* Q1 EPS, excluding items, 12 cts vs Street’s 10 cts
* Sees Q2 EPS, excl items, 10 cts; tops Street by a penny
* Shares up 5 pct after hours (Adds revenue outlook, background on CERN deal, Cisco)
NEW YORK, Feb 17 (Reuters) - Brocade Communications Systems Inc (BRCD.O) reported quarterly results and outlook that beat Wall Street expectations, sending its shares up 5 percent, despite worries it may experience the same problems afflicting bigger rival Cisco Systems Inc (CSCO.O).
Brocade, which has been struggling to boost sales following its acquisition of Foundry Networks, said on Thursday fiscal first-quarter profit fell to $27 million from $51 million.
Excluding items, earnings fell to 12 cents per share from 19 cents a year earlier. Analysts on average expected 10 cents a share, according to Thomson Reuters I/B/E/S.
The company also forecast second-quarter earnings, excluding items, of 10 cents a share for the current quarter. That was a penny above Wall Street’s average estimate.
Brocade competes with Cisco, Juniper Networks Inc (JNPR.N) and other network equipment makers that sell routers and switches.
Cisco last week shocked tech investors with low margins and a weaker-than-expected outlook. It blamed the shortfall on customers being in between adopting new switching products and on budget tightening by some of its public sector clients.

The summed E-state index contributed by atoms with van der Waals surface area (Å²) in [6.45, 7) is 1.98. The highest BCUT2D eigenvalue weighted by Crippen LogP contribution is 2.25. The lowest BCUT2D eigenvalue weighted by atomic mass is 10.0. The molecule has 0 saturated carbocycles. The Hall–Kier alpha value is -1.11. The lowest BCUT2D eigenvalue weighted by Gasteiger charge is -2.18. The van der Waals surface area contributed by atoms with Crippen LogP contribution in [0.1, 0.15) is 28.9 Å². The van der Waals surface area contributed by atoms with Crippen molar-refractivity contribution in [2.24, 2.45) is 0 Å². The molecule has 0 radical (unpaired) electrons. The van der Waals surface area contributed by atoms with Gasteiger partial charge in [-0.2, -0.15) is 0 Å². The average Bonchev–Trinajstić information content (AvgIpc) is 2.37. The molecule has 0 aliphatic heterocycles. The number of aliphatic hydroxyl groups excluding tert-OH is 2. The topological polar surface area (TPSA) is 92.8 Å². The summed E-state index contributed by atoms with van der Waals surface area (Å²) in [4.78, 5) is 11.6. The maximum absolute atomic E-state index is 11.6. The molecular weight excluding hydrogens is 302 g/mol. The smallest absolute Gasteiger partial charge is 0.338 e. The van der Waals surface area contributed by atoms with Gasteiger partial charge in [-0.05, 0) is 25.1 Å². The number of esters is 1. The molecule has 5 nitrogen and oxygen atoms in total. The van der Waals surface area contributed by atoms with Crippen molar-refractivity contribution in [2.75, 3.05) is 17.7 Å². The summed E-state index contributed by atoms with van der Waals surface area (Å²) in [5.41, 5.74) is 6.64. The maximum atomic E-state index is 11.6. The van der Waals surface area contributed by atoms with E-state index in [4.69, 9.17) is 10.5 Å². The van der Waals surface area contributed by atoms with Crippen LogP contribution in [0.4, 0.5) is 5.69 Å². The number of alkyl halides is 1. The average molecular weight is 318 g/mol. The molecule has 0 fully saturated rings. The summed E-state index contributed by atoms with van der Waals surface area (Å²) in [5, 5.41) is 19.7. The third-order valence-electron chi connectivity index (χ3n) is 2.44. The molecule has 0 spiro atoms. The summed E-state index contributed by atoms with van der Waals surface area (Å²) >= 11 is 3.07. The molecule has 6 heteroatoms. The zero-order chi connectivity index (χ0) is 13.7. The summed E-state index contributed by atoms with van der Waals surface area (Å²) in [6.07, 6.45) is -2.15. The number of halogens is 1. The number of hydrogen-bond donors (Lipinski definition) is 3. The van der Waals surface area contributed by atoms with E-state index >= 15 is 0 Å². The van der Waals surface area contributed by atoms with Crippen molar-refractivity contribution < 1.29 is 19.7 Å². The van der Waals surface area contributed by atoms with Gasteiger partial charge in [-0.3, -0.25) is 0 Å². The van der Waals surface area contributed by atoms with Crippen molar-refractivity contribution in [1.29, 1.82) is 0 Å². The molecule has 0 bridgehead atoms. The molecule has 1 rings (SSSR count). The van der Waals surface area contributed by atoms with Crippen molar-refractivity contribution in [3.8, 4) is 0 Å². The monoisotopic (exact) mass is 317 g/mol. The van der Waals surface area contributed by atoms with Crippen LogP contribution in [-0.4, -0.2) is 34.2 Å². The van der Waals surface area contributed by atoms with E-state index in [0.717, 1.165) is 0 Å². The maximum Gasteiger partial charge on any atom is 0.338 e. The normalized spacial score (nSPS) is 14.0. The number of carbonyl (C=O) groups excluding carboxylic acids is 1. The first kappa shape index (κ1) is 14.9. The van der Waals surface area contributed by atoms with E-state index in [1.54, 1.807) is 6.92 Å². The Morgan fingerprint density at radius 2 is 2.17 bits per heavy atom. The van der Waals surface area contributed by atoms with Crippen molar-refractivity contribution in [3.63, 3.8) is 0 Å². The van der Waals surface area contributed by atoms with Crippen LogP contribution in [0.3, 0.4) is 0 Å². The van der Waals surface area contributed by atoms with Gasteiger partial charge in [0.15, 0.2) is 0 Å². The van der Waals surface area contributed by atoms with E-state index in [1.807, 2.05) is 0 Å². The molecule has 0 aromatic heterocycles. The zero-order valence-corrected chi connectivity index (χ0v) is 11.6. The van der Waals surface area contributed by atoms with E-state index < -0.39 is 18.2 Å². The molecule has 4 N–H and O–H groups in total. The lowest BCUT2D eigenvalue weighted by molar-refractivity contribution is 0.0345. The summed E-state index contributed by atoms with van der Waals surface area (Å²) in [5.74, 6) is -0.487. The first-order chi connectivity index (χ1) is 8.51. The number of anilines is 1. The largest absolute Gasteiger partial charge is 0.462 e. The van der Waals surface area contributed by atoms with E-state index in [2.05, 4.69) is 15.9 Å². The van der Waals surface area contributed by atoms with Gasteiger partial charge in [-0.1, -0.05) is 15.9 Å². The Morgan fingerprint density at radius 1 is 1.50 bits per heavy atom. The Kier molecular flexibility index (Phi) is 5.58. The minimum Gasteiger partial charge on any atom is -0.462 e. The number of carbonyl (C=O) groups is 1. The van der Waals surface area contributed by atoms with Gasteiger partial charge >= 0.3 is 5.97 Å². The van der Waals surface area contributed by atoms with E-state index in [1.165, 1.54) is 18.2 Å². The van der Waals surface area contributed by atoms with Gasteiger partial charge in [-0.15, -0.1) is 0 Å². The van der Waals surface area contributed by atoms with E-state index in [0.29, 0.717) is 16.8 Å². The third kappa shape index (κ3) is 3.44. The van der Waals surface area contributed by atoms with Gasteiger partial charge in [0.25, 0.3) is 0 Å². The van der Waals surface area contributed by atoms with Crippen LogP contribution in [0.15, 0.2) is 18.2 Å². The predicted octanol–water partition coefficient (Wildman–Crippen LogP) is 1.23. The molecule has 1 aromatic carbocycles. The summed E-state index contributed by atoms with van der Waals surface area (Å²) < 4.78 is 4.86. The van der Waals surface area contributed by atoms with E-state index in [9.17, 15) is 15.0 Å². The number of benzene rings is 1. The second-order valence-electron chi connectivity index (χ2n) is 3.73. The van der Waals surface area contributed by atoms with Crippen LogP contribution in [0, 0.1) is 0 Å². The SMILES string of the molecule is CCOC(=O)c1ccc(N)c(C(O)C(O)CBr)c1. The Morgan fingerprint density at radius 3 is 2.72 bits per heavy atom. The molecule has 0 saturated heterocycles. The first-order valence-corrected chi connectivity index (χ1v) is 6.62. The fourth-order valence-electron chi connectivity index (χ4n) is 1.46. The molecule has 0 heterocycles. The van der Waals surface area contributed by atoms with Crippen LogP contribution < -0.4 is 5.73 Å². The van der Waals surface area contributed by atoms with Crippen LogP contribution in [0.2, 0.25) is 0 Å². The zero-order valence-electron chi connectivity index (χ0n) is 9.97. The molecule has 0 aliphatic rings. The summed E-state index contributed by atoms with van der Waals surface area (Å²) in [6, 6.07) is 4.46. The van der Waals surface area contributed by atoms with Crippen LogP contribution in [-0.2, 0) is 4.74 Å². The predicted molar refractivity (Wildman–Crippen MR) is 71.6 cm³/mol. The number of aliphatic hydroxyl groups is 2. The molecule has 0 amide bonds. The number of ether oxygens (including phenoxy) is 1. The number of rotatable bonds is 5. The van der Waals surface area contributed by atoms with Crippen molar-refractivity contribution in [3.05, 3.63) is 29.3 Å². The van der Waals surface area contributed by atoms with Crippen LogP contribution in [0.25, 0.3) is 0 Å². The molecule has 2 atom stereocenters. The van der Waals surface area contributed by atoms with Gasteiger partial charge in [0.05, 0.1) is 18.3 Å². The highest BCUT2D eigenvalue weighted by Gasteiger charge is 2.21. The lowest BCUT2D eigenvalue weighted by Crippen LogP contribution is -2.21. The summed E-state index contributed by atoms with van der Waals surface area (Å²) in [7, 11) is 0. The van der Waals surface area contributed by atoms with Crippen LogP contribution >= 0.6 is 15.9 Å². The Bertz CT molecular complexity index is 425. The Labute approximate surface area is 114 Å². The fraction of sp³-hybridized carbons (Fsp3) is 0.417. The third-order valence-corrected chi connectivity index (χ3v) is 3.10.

Brocade, by contrast, said it was assuming federal spending, along with macro-economic conditions, would improve.
Its first-quarter revenue rose 1 percent year-on-year to $546 million, and it forecast second-quarter revenue of $545 million to $555 million, up 9 percent to 11 percent from a year earlier
The company said clients were investing in data center networking to adopt “virtualization” and “cloud computing,” increasingly popular technologies that allow companies to manage data more efficiently.
One key deal in the quarter was the sale of its high-end core router, “MLXe”, to CERN, or the European Organization for Nuclear Research.
Brocade shares rose 5 percent to $6.33 in extended trading after closing at $6.02 on the Nasdaq. Its shares have suffered in the past quarter from concerns it was having trouble integrating Foundry Networks, which it bought for $2.6 billion in 2008. (Reporting by Ritsuko Ando; Editing by Richard Chang, Bernard Orr and Steve Orlofsky)